MIT Global Operations Conference 2009

I'm jumping back into academic life by attending the MIT Global Operations Conference. This is run by SDM (my program)/LGO (nee LFM) and focuses mostly on managing global supply chains. My manufacturing background focuses almost entirely on the factory floor, so this is an illuminating new way to think about a much bigger system.

The corporate types deliver slick talks with a message of "we did X and it had Y result." Of course, the speakers only discuss success so Y is a parade of victory and growth. There is little discussion of how they did X and why they rejected the alternatives. I can see why so many business discussions take the form of "What is our cloud/social networking/outsourcing strategy?". Some executive heard that X is a path to success. And it may very well be, but these talks have little support for why that is.

The academic talks are more nitty-gritty. Many take the form of comparisons across companies or industries for a pragmatic look at what works, when it works, and why it works. Or, more interestingly, why things fail. We learn about global compliance regimes for labor standards. We learn about open vs closed corporate architectures and what kind of markets they work in. We learn about creating products versus creating platforms. We learn about why logistics costs have increased from 9% to 10% of GDP since 2003. We boggle at the increased materials consumption of our economy and wonder what to do about it. I'm engaged and digging it. (It's also a reunion of my favorite MechE professors. Harry West and David Wallace are both here. Cool.)

The academics and corporate types all agree on a few things:

  • The US is not an exciting market. It is saturated, static, stable, and old. US and EU sales merely provide a comfortable source of cash to enable entry into China, India, and Brazil. The middle class is exploding there. It's where all of the meaningful growth is going to be for the next generation.
  • GM is dead. Everyone talks about it in the past tense. "Detroit" as a concept is synonymous with decay, decline, and a bottomless hole of debt. The most interesting idea here came from Charles Fine, which is that post-buyout GM had the opportunity to recast itself to be an integrated enterprise like Airbus: publicly owned, cozy with the unions, having collaborative supplier relationships. Airbus is sick, but Fine suggests that this architecture may be the right way to survive in a mature market. But they're not going that way, depriving us of a good case study.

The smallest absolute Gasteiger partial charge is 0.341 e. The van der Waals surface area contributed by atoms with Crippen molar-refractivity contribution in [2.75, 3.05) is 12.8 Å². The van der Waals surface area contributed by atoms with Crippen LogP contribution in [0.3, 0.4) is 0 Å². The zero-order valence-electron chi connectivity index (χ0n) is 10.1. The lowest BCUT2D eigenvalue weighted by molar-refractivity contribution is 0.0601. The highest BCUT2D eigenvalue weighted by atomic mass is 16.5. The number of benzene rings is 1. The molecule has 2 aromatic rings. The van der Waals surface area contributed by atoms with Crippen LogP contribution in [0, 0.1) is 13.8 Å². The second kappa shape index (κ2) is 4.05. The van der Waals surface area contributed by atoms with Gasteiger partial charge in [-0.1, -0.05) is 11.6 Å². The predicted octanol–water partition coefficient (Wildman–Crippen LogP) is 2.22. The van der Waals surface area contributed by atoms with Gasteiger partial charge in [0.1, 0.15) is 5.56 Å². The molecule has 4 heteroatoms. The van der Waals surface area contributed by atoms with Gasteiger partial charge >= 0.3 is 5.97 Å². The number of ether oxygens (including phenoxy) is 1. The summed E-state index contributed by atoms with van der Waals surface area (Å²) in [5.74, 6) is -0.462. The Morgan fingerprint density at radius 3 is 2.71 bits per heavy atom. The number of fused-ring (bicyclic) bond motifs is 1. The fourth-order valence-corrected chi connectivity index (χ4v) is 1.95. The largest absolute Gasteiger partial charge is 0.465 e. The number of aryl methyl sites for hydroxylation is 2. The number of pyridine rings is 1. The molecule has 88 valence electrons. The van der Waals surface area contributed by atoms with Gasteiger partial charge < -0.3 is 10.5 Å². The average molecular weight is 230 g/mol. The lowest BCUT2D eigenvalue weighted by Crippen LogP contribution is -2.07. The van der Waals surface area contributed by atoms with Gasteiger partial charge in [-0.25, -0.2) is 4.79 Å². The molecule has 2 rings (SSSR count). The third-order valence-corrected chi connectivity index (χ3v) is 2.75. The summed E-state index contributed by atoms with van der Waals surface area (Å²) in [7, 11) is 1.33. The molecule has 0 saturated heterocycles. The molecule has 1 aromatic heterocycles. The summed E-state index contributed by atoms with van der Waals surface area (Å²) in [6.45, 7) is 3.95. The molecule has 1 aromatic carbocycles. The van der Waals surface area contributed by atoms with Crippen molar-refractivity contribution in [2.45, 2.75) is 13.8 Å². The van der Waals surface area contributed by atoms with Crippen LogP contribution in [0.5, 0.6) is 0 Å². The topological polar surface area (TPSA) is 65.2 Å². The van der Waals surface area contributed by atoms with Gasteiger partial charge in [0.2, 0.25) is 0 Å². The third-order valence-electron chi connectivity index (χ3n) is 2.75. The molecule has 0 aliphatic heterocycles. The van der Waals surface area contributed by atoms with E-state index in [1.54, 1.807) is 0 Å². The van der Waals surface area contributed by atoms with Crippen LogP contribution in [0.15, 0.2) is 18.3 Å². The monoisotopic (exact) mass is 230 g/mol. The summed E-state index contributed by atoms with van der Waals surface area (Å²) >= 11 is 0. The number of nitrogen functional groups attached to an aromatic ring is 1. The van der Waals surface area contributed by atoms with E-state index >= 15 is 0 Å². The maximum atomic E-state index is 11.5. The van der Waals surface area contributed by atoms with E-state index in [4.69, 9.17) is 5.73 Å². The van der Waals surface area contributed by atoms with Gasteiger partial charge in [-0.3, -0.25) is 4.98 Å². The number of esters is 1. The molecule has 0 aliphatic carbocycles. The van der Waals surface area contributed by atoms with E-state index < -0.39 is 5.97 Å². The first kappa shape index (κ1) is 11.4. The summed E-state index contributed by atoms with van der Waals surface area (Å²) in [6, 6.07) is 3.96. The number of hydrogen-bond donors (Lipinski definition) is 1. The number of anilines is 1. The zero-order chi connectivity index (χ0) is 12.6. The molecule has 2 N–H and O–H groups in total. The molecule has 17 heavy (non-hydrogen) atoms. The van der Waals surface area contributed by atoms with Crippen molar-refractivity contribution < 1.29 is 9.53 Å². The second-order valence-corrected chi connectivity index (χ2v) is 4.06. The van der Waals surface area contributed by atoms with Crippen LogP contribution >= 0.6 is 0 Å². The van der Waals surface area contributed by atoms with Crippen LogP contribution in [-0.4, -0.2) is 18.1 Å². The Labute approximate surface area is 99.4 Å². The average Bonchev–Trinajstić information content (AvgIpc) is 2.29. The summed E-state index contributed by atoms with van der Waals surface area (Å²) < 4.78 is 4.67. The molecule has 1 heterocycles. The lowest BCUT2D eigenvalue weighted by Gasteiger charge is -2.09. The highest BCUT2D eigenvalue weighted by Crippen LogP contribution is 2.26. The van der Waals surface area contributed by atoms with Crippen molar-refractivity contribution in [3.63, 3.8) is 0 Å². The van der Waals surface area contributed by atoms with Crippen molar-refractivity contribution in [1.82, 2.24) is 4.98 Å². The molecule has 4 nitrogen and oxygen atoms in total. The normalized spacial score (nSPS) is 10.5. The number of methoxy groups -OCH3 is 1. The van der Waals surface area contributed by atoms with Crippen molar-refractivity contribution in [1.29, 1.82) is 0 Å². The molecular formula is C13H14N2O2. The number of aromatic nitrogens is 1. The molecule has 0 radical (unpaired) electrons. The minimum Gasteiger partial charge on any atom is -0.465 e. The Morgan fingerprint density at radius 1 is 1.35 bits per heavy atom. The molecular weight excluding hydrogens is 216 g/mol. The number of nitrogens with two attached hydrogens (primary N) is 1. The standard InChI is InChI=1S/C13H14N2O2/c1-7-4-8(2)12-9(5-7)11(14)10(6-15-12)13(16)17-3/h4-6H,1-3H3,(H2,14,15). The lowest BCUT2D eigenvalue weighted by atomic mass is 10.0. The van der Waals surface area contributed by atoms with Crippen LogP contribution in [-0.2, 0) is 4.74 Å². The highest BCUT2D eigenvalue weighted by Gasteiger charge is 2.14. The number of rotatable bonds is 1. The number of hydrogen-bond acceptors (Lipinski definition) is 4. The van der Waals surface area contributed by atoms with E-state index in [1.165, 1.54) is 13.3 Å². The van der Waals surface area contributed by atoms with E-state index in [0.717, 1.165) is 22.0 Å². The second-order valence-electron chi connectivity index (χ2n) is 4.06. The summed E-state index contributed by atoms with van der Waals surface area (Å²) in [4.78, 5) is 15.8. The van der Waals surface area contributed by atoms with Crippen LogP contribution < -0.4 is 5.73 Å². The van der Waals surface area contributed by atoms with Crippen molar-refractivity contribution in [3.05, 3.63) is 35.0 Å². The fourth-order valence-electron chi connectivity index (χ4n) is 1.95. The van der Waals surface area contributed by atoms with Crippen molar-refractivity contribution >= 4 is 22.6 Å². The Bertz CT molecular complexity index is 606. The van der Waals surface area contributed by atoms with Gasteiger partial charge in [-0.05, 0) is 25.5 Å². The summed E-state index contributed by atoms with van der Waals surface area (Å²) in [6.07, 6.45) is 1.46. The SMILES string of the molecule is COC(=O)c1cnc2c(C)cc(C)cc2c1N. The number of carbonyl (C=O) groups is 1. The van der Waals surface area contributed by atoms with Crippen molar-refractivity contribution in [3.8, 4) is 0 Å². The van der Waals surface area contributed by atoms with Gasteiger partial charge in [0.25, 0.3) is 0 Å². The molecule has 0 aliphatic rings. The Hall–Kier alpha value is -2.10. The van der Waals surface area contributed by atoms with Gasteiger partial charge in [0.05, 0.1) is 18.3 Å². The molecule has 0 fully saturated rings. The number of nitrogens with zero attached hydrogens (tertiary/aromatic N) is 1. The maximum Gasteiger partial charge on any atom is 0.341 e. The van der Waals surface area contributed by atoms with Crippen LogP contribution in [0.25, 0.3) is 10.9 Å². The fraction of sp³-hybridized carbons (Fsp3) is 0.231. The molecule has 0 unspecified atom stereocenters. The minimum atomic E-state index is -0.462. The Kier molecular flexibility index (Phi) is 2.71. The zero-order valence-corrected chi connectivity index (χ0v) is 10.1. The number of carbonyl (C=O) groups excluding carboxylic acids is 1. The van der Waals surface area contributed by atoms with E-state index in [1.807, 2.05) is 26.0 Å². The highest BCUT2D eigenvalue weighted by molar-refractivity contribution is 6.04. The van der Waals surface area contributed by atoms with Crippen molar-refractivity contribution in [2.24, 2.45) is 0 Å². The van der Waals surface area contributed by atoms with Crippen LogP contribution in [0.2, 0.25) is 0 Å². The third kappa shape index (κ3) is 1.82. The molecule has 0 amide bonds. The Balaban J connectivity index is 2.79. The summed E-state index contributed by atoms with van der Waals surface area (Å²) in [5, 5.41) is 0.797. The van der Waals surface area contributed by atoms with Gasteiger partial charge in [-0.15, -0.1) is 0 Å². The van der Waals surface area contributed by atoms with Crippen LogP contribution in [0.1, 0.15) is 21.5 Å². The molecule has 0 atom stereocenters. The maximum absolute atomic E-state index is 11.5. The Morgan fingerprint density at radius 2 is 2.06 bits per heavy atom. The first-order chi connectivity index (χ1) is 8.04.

• There is a casual dismissiveness about six-sigma manufacturing methodologies. Yes, they say, it's important. But if you apply robust methods to a wasteful process, all you get is a more reliable wasteful process.
  • There is a new vocabulary I'm going to have to learn. ERP, SCM, BRIC, SCOR, GSCF, Keiretsu. I'll get it all soon enough, but I'll never be able to unselfconsciously say things like "We're going to uniquely advantage our integration."

1 comment:

  1. Karl, I certainly hope you WILL be able to say "we'll leverage our sustainable competitive positioning to integrate our value-added supply chains as we move our cheese into emerging markets and tackle the challenges of the ninth habit, all in a single one-minute feedback session." ... if only at a Roadkill performance.

    You'll find an interesting problem with business research is that a lot of it is methodologically flawed. Check out "The Halo Effect" by Rosensweig(?) for a more thorough discussion of this than I could ever give.

    One big problem you'll hear from businesspeople themselves is the near total confusion of correlation and causality. You touch on it in your post, even. You'll hear a lot about X causing Y, without anyone looking for examples where X happened but Y *didn't*, or examples where X didn't happen where Y did.

    There's also the error you point out: that we start by looking only at successful outcomes, so we omit the learning from failures. We then go so far as to assume that the successful outcome was /because/ of what we did, rather than /in spite/ of what we did.

    And lastly, even the definition of "success" is loaded with fuzzy, ill-definedness. Success defined as share price is different from success defined as lives improved, or communities beautified, or free cash flow, or low turnover, or ... Most of the time, the companies to study are chosen first for simplistic financial measures, and then they're examined. What we rarely see studied are companies who achieve success along the other dimensions but not necessarily top-1% performance on the financial dimension.